State and federal law enforcement agencies use a wide variety of strategies and tools to investigate drug crimes. Among these is the use of confidential informants to obtain information and leads that would otherwise be unavailable. Law enforcement sometimes make use of informants as anonymous tipsters, and sometimes they strike deals with individuals who have been charged with or convicted of a crime in order to gain access to information the offender has to offer about an investigation.

As useful as confidential informants may be in criminal investigations, it is important that the integrity of the criminal process is kept intact. Unfortunately, this doesn’t always happen. For example, according to a recent report issued by the Office of the Inspector General, the Drug Enforcement Administration—the federal agency responsible for prosecution drug trafficking in the United States—does not always act properly in overseeing payments distributed to confidential informants.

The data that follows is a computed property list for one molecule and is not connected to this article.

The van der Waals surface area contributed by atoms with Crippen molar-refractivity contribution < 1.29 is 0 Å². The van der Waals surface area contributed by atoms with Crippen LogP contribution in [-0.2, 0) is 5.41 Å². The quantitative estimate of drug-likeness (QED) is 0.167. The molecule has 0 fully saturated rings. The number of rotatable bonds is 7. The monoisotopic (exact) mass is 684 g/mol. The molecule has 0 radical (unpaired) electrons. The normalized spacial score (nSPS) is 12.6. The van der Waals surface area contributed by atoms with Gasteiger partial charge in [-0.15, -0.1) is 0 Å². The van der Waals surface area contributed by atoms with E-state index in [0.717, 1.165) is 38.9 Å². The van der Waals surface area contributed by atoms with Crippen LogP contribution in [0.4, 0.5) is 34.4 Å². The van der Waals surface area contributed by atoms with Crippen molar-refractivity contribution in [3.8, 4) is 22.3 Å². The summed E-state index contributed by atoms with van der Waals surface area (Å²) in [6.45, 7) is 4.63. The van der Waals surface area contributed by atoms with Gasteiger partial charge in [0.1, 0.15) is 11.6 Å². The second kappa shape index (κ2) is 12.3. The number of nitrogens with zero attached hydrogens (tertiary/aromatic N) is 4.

The report found widespread problems in the way the agency paid informants between 2011 and 2015, with about $27 million being paid to “limited use” sources, which independently provide information to the DEA without direction or supervision. In some cases, informants who were no longer being used were paid money, totaling to about $9.4 million. The report noted that the DEA was not able to determine the reliability of its informants in many cases, that it improperly maintained informants in some cases, and had no means of controlling when informants recruit other individual to serve as “sub-sources.”

In our next post, we’ll continue looking at this topic, and some of the issues that can arise with the use of informants and tipsters in criminal defense